Friday, April 30, 2010

Three Ways to Address Emotional Pain

When your head or tooth is aching all you have to do is pop a painkiller and wait for a few minutes. But what about if you are experiencing emotional pain? Regardless of reason, painkillers are useless in addressing the latter. To help ease emotional pain, try out these suggestions:

Get active.

Although emotional pain can render you sluggish, fighting it by getting active would work wonders. Walk, run, swim, hike, dance, or play sports. Choose any activity you prefer. Accordingly, the brain releases endorphins, the brain's natural feel-good chemicals, every time you get moving. This works to dull your emotional pain, giving you an overall relieved feeling.

Divert your mental focus.

Although you need to ponder on the issue in order to come up with the best way to resolve it, dwelling too much on it, especially your pain would only drag you down further. Diverting your mental focus by concentrating on other activities or issues could work. Or you could try changing your perspective by viewing the matter from a positive angle.

Have some fun.

Duuhhh...This is self-explanatory, right? If emotional dramas are bugging you, then cheer yourself up by doing activities you find pleasurable.

-Maricel Modesto

Monday, April 26, 2010

Tension Headache Quick-Fixes

Got a tension headache? Try these quick-fixes:
Do proper breathing

The moment you feel that unmistakable tightening around your head, alleviate it by doing what comes naturally: breathe. However, as opposed to ordinary breathing, the kind of breathing that could help ease this kind of pain is of the deep kind. To get instant relief, breathe deeply three times. Feel the air as it slowly goes in and fills up your lungs. Likewise, feel it gradually slipping out as you exhale.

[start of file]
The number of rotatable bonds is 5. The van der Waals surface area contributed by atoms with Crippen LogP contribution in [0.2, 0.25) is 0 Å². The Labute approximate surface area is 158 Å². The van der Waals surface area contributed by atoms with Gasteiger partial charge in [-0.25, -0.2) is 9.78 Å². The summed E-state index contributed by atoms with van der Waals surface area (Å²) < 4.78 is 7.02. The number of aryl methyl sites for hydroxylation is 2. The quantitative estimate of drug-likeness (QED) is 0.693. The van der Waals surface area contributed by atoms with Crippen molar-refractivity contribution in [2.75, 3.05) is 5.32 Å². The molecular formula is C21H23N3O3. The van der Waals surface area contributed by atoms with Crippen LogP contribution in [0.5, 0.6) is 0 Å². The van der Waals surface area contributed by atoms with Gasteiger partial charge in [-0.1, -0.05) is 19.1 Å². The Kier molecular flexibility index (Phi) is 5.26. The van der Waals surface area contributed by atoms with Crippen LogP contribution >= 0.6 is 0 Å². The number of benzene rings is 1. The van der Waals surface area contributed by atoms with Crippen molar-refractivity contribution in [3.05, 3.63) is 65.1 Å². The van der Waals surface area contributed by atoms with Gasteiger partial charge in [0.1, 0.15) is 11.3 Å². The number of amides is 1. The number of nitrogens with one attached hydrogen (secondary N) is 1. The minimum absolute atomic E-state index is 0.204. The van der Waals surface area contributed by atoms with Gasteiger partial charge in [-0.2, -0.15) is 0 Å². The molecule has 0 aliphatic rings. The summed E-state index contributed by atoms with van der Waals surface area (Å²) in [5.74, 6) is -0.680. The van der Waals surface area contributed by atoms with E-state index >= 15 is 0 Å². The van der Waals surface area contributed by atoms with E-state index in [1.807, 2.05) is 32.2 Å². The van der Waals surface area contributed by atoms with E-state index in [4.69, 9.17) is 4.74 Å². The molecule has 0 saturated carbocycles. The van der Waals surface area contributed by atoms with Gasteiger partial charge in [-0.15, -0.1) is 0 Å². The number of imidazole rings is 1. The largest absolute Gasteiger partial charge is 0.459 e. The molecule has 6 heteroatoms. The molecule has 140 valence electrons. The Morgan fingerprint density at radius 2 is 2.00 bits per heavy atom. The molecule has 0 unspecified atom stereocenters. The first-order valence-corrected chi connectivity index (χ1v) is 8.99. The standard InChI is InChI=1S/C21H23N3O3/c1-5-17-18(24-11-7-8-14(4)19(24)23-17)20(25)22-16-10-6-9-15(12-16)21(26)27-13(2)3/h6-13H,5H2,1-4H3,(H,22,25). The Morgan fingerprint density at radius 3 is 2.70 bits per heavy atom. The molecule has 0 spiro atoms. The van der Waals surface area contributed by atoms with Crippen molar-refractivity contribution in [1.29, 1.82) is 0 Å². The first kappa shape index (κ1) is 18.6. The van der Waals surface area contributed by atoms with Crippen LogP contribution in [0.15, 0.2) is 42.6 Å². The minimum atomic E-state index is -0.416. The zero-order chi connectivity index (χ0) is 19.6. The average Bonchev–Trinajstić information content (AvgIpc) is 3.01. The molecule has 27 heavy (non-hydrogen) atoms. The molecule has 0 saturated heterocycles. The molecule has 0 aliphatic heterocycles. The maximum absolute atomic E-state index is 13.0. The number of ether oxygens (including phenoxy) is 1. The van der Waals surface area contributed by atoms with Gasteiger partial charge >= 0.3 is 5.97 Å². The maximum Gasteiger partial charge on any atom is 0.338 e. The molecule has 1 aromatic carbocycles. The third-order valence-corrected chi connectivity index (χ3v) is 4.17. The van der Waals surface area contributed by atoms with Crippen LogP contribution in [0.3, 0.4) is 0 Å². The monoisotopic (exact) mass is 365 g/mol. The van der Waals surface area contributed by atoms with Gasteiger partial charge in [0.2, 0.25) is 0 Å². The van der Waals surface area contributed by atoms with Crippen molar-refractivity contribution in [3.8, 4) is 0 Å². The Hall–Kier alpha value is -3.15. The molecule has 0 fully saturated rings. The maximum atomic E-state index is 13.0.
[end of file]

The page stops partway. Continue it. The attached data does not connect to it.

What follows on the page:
Calm down

Obviously, the culprit behind tension headaches is none other than tension. Since the tension mentioned here is the mental type, your feelings and thoughts are partly responsible for the onset of pain. So the moment you find yourself struggling with it; relax, take deep breaths, and clear your mind. You can either blank your mind or use creative visualization to help you calm down.

Get moving

You don't have to start planning an intensive exercise routine on the spot. The only thing called for here is a brief 10-minute walk around the room or stroll in the garden to help clarify your thoughts. As you walk around, make sure that you do proper deep breathing.

-Maricel Modesto

Monday, April 12, 2010

Diagnosing CRPS(Complex Regional Pain Syndrome)

Known to occur after undergoing surgery, stroke, heart attack, or any other kinds of physical injury; chronic regional pain syndrome or CRPS can affect any part of the body although it commonly strikes the arms or legs. For sufferers, the burning feeling characterizing it is said to be much worse than the actual pain of the injury itself. Also referred to as causalgia or reflex sympathetic dystrophy, you may also experience any or all of the following symptoms in the affected area: swelling, uncommon sweating, oversensitivity, discolored skin, and a change in temperature.

Despite the symptoms identifying CRPS, its exact cause still baffles medical experts. As is often the case, people with this condition experience pain long after their injuries have healed. In getting a diagnosis, your doctor would use your symptoms and the result of the physical examination, which you are required to take, as the basis. Since there are varied kinds of tests to verify CRPS, your doctor could give you a test differentiated from what is given to others. However, be reminded that to improve your chances, it's always best to seek diagnosis and treatment while CRPS is still in the early stages—the earlier, the better.

- Maricel Modesto